Thursday, April 04, 2013

Albin Ridefelt: Work, talent and ambition



At 21, Albin Ridefelt is already a star rising in the dome of world orienteering. Today we back off two months in time, reliving the conversation held in the Portugal O' Meeting's aftermath. Past, present and future summed in three words: work, talent and ambition!


How do you see your third place overall at the Portugal O' Meeting 2013?

Albin Ridefelt (A. R.) - I'm really satisfied. Even though I've made some mistakes, it was a pretty good competition. In the last day my legs were really tired, I couldn't keep up the way to speed and Philippe [Adamsky] was stronger than me.

And what about the event?

A. R. - The Portugal O' Meeting is a great event, with good courses and really good maps. It's always fun to come down from Sweden, where is cold, and run these great terrains with technical orienteering. It's the perfect way to start the season.

Was it your first time at the Portugal O' Meeting?

A. R. - I was also here last year, but I was far down in the results. I know, since I came in the last year, that it's a very good competition and I felt that I had to go this year too. For me, Portugal O' Meeting is a very good way to go down and get some good trainings at the start of the season and getting into the technical flow.

Did you expect to do such good races here?

A. R. - No, I didn't. I knew that I had done a really good winter training so far, but I couldn't expect that I would be so high up with those very good guys. I'm really satisfied.

For those that don't know who is Albin Riedefelt, please tell me, who are you, Albin?

A. R. - I'm still pretty young, I'm from Uppsala, in Sweden... yeah (I don't know)... I have run some competitions for Sweden, with some pretty good results, but I think – hopefully – you'll get to know me better in the future (laughs).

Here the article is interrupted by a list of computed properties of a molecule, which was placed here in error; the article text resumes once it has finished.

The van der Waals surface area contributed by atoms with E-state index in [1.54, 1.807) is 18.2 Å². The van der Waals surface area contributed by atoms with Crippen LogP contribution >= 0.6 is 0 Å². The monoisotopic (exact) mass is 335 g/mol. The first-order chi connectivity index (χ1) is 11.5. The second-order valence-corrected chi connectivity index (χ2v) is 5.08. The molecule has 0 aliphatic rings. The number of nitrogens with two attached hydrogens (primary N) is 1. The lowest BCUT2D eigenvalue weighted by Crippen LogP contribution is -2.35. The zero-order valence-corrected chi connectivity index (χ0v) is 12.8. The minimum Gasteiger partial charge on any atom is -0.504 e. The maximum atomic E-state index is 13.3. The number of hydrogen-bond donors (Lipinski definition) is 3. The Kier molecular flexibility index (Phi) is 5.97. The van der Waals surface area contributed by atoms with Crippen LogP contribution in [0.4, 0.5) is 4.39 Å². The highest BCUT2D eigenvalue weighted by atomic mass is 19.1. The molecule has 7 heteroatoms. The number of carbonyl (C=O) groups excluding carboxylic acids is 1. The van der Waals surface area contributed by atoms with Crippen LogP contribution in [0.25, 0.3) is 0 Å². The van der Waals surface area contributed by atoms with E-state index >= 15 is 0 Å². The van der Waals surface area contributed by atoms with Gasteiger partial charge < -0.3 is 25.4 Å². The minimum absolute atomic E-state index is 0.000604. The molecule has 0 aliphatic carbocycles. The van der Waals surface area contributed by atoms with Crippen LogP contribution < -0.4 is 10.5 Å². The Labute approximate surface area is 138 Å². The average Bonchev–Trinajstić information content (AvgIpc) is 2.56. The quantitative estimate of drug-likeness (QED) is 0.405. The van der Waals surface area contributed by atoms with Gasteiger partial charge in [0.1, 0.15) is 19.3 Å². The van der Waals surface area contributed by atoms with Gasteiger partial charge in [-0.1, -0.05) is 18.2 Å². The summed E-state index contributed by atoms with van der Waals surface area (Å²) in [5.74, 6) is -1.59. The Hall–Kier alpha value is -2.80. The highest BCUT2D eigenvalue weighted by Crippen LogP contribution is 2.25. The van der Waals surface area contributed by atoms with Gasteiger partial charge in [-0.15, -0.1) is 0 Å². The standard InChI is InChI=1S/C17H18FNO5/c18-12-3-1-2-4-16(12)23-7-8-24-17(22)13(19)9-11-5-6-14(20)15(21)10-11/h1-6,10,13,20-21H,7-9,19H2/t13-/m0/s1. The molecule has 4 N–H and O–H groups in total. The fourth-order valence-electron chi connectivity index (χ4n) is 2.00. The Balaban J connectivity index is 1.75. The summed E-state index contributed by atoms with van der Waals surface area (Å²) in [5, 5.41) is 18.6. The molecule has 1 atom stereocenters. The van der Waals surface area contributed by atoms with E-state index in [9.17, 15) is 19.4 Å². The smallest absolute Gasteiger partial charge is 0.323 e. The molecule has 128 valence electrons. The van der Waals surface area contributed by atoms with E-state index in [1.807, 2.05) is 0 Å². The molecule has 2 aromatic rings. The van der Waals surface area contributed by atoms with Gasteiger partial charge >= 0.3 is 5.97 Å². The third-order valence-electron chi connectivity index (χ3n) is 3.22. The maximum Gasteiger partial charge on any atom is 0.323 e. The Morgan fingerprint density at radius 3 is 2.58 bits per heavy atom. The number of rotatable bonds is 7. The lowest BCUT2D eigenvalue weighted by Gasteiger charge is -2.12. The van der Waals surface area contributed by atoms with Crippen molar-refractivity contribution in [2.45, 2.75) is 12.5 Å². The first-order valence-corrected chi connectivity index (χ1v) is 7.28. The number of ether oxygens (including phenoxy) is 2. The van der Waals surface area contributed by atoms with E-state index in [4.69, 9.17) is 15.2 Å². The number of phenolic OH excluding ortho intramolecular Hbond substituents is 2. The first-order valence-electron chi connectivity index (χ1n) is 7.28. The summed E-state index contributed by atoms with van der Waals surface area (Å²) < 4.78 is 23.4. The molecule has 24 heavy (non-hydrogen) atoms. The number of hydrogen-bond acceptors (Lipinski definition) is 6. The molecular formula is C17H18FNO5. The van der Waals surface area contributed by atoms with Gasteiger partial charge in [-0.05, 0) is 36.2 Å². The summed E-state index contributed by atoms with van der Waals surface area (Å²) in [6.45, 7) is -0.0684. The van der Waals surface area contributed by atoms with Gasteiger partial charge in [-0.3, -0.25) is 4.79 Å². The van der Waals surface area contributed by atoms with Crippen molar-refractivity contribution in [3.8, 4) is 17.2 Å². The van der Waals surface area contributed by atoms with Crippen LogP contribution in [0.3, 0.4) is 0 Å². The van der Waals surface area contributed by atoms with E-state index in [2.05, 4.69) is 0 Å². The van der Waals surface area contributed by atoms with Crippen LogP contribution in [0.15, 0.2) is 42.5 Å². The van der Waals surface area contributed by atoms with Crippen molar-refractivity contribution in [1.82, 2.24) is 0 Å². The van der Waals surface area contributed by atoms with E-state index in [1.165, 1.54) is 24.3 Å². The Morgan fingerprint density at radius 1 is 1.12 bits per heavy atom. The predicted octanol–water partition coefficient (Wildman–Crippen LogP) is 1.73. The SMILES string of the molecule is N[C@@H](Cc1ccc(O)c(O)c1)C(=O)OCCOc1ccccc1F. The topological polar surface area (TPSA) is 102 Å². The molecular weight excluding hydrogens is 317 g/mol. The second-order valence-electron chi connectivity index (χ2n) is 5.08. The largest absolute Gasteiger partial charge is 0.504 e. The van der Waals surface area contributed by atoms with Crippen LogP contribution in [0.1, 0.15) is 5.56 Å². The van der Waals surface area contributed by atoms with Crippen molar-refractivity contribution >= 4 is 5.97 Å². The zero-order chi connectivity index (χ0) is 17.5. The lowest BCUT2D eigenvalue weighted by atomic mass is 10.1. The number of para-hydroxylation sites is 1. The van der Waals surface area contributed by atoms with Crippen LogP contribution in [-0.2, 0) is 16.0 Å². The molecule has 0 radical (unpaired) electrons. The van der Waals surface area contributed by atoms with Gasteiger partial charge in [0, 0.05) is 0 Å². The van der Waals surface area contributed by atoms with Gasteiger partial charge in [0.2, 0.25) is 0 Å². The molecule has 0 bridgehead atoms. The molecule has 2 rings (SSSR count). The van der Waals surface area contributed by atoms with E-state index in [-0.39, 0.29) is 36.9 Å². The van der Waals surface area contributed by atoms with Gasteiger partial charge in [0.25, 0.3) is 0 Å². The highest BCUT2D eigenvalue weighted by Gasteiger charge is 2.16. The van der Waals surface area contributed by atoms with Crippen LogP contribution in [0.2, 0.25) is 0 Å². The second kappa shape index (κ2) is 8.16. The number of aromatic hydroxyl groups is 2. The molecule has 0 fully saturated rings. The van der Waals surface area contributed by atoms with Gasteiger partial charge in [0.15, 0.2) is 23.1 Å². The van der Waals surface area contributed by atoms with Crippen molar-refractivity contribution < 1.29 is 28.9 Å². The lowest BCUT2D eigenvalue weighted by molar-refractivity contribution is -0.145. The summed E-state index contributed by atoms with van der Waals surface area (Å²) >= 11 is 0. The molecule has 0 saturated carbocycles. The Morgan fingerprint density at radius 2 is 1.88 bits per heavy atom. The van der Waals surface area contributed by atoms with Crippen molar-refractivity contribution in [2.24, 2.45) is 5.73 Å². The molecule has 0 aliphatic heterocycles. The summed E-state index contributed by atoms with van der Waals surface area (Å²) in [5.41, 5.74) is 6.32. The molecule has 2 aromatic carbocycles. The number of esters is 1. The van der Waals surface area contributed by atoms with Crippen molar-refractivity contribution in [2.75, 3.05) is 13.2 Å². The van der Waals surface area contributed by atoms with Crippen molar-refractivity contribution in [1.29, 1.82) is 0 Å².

At what age did you start doing orienteering?

A. R. - I started very early. In the beginning I was more of a football and some other sports guy, but my father was an orienteer and finally I became an orienteer too, and I'm really satisfied with that choice.

When did you discover that you wanted to be a top elite runner?

A. R. - Maybe when I was 15 years old and I went to the Orienteering High School and that's when my real training started, I must say.

Do you have an idol in this sport?

A. R. - Yes, in the beginning it was an athlete from my club, Mats Tröeng, a very good runner. But I also like Thierry [Guergiou], I'm watching him and he always inspires me. These are the two biggest inspirations for me.

What does Thierry have that you don't?

A. R. - I think that he is faster than me. And, of course, he is very good technically. I believe that I'm not so far from him in the technical way, but I need to work my speed, definitely.

After the Portugal O' Meeting, what have you done?

A. R. – I’ve been to some more training camps in southern Europe, but mostly tried to do good basic training at home in Uppsala.

What's next?

A. R. – Unfortunately there are still quite much snow in Sweden with a lot of cancelled competitions, now I just hope for some warmer weather and the snow to melt. My main focus now is 10Mila and the Silva League-series which takes place in april-may here in Sweden.

When are we going to see you in IOF World Ranking's top-10?

A. R. - Well, I don't know. My dream goal is to run the WOC this year, in Finland, but it will be hard to get a place in the Swedish box. In three years, we'll have the WOC in Sweden and I can see there my long term goal. Maybe at that time.

But in the meanwhile we'll have Finland... and a medal... (!?)

A. R. - Ooooh... a medal!... To get a medal, that will be very hard. In a couple of years, maybe.

Joaquim Margarido

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